The only other way to satisfy a lien is to pay it.
Legal Maxim: “if the plaintiff does not prove his case, the defendant is absolved”.
10. So, the tenth maxim of law is: A LIEN OR CLAIM CAN BE SATISFIED ONLY THROUGH REBUTTABLE BY AFFIDAVIT POINT BY POINT, RESOLUTION BY JURY, OR PAYMENT.
Commercial Law is non-judicial. This is pre-judicial (not prejudice). This is timeless. This is the base, the foundation beneath which any government or any of their court systems can possibly exist or function.
That means what the courts are doing, and what all governments are ultimately adjudicating and making rules about, are these basic rules of Commercial Law. When you go into court and place your hand on the Bible you say, “I swear the truth, the whole truth, and nothing but the truth . . .” you have just sworn a Commercial Affidavit.
It’s the conflict between Commercial Affidavits of Truth that gives the court something to talk about, that forms the entire basis of its action, and its being there , in their venue. Hence, one of the reasons attorneys always create controversy.
No court and no judge can overturn or disregard or abrogate somebody’s Affidavit of Truth. The only one who has any capacity or right or responsibility or knowledge to rebut your Affidavit of Truth is the one who is adversely affected by it. It’s his job, his right, his responsibility to speak for himself. To issue his own affidavit because no one can speak it for him. No one else can know what your truth is or has the free-will responsibility to state it. This is YOUR job.
Commercial law, also known as business law or mercantile law, is a branch of legal practice that governs the rights, relations, and conduct of businesses and individuals involved in commerce, trade, and industry. To navigate the complexities of commercial transactions and disputes, legal professionals rely on a set of foundational principles known as maxims. These maxims serve as guiding principles that help ensure fairness, predictability, and consistency in commercial law. Here are 10 essential maxims in commercial law, each explained in detail:
- Caveat Emptor (Let the Buyer Beware): This maxim places the responsibility on the buyer to exercise due diligence and caution when purchasing goods and services. It implies that buyers should be aware of the risks involved in a transaction and seek appropriate information and assurances before entering into an agreement. Sellers are generally not obligated to disclose hidden defects or issues unless there is a specific legal requirement to do so.
- Pacta Sunt Servanda (Agreements Must Be Kept): This Latin maxim emphasizes the fundamental principle of contract law that parties to a valid contract are bound to fulfill their obligations as agreed upon. It underscores the importance of honoring the terms and conditions of a contract and provides the basis for enforcing contracts in commercial transactions.
- Nemo Debet Bis Vexari Pro Una Et Eadem Causa (No One Should Be Twice Harassed for the Same Cause): Often referred to as the principle of double jeopardy, this maxim prevents individuals or entities from being subjected to multiple legal proceedings or punishments for the same offense or cause. It promotes finality and prevents abuse of legal processes.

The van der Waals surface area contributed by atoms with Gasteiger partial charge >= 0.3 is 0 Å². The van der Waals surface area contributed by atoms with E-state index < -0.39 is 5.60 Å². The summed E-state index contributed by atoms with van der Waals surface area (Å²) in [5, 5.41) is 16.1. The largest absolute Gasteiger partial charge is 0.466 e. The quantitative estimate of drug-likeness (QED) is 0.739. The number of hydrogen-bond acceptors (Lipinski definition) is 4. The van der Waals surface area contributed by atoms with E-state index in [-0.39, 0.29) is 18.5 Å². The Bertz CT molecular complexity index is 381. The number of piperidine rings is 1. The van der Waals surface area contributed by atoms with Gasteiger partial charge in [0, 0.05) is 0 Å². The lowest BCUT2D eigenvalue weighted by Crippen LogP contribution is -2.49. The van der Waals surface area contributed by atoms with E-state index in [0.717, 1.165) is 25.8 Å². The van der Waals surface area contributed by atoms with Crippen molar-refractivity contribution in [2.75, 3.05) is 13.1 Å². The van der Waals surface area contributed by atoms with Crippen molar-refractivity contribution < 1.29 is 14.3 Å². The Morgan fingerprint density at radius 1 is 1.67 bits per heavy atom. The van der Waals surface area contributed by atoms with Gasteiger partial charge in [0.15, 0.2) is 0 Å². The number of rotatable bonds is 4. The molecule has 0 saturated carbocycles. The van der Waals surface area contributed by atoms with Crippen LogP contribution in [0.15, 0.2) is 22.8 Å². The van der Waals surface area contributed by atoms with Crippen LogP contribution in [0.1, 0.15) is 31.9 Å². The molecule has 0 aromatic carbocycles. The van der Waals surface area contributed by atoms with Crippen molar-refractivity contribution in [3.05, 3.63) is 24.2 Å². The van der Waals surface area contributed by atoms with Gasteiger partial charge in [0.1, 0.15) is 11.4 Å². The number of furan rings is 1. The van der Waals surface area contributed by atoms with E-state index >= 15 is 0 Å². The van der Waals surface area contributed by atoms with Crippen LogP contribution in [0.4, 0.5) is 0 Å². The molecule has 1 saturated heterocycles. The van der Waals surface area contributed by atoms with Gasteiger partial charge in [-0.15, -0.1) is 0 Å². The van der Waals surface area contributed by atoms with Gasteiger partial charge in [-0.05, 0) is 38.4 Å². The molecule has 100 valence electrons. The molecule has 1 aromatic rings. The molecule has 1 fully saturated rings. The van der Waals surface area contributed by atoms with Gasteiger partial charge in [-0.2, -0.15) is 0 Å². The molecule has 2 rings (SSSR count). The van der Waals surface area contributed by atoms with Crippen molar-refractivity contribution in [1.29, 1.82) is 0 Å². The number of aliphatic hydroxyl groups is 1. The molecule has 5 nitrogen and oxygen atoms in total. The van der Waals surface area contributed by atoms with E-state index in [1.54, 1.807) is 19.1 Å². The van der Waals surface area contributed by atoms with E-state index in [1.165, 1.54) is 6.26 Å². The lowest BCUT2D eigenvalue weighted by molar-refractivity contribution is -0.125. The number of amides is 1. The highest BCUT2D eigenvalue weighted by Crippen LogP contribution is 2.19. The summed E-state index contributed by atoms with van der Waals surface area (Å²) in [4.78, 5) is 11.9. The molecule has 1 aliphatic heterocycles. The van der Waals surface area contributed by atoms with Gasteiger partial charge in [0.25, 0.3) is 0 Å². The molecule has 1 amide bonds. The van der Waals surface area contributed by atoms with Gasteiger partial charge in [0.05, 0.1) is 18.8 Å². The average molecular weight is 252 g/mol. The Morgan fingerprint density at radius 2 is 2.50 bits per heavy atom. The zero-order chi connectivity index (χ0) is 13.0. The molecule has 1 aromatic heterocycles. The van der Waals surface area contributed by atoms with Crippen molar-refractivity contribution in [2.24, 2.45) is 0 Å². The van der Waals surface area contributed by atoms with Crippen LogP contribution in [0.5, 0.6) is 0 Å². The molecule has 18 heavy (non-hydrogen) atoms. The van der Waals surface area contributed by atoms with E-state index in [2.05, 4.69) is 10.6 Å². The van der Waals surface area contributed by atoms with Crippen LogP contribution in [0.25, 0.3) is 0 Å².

- Qui Facit Per Alium Facit Per Se (He Who Acts Through Another Acts Personally): This maxim underscores the principle of agency in commercial law. It means that actions taken on behalf of an individual or entity by an authorized agent or representative are legally attributed to the principal. This principle helps clarify who is responsible for contractual obligations and liabilities in agency relationships.
- Res Ipsa Loquitur (The Thing Speaks for Itself): This maxim is often applied in cases of negligence or product liability. It suggests that if an injury or harm occurs due to the defendant’s control or ownership of a product or premises, and the cause of the harm is so obvious that it speaks for itself, the burden of proof may shift to the defendant to explain or justify the circumstances.
- Actus Non Facit Reum Nisi Mens Sit Rea (An Act Does Not Make a Person Guilty Unless There Is a Guilty Mind): This maxim highlights the importance of both the wrongful act (actus reus) and the guilty intent (mens rea) in establishing criminal liability. In commercial law, this principle is relevant in cases involving fraud, embezzlement, and other white-collar crimes.
- Lex Loci Contractus (The Law of the Place of Contract): This maxim refers to the principle that the law governing a contract is generally determined by the jurisdiction where the contract was formed or executed. It provides predictability and stability in commercial transactions by specifying the applicable legal framework.
- Fura Void in Pari Delicto (No Assistance for a Wrongdoer): This maxim reflects the principle that courts will generally not provide remedies or assistance to parties who are engaged in illegal or wrongful activities. It discourages collusion or participation in illegal schemes by denying legal relief to those involved in such activities.
- Ex Turpi Causa Non Oritur Action (No Right of Action Arises from an Immoral or Illegal Cause): This maxim reinforces the idea that courts will not enforce contracts or grant remedies when the underlying cause of action is based on immoral or illegal conduct. It upholds public policy and encourages lawful and ethical behavior in commercial dealings.
- Res Judicata (A Matter Already Decided): Res judicata is a doctrine that prevents the same parties from re-litigating the same issue or claim that has already been conclusively decided by a competent court. This maxim promotes finality in legal proceedings and prevents endless litigation over the same disputes.
These maxims are fundamental to the practice of commercial law, providing a framework for understanding and resolving various legal issues that arise in the world of business and commerce. Legal professionals use these principles to interpret contracts, assess liability, and guide their clients in navigating the complexities of commercial transactions and disputes. Understanding these maxims is essential for anyone involved in commercial activities, from business owners and managers to legal practitioners and scholars.